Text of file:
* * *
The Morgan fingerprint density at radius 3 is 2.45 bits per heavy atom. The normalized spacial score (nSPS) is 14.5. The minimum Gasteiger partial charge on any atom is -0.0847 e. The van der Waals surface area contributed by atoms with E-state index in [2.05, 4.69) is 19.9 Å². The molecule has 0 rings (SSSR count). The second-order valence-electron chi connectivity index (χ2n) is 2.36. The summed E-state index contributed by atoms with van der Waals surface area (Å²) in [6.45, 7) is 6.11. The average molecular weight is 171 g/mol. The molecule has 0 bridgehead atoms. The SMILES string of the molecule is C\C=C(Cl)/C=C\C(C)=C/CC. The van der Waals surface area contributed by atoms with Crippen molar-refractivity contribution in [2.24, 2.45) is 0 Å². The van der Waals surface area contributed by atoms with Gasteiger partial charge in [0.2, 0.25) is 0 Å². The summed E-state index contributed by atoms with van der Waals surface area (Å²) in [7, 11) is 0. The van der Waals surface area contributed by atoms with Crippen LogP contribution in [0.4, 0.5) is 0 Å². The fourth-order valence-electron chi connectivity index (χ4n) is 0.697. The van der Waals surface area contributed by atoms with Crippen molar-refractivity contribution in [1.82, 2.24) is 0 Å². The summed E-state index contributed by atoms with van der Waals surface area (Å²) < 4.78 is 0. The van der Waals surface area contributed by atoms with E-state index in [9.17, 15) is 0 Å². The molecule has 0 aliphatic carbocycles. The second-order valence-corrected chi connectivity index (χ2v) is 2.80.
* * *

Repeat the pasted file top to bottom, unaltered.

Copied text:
The Morgan fingerprint density at radius 3 is 2.45 bits per heavy atom. The normalized spacial score (nSPS) is 14.5. The minimum Gasteiger partial charge on any atom is -0.0847 e. The van der Waals surface area contributed by atoms with E-state index in [2.05, 4.69) is 19.9 Å². The molecule has 0 rings (SSSR count). The second-order valence-electron chi connectivity index (χ2n) is 2.36. The summed E-state index contributed by atoms with van der Waals surface area (Å²) in [6.45, 7) is 6.11. The average molecular weight is 171 g/mol. The molecule has 0 bridgehead atoms. The SMILES string of the molecule is C\C=C(Cl)/C=C\C(C)=C/CC. The van der Waals surface area contributed by atoms with Crippen molar-refractivity contribution in [2.24, 2.45) is 0 Å². The van der Waals surface area contributed by atoms with Gasteiger partial charge in [0.2, 0.25) is 0 Å². The summed E-state index contributed by atoms with van der Waals surface area (Å²) in [7, 11) is 0. The van der Waals surface area contributed by atoms with Crippen LogP contribution in [0.4, 0.5) is 0 Å². The fourth-order valence-electron chi connectivity index (χ4n) is 0.697. The van der Waals surface area contributed by atoms with Crippen molar-refractivity contribution in [1.82, 2.24) is 0 Å². The summed E-state index contributed by atoms with van der Waals surface area (Å²) < 4.78 is 0. The van der Waals surface area contributed by atoms with E-state index in [9.17, 15) is 0 Å². The molecule has 0 aliphatic carbocycles. The second-order valence-corrected chi connectivity index (χ2v) is 2.80.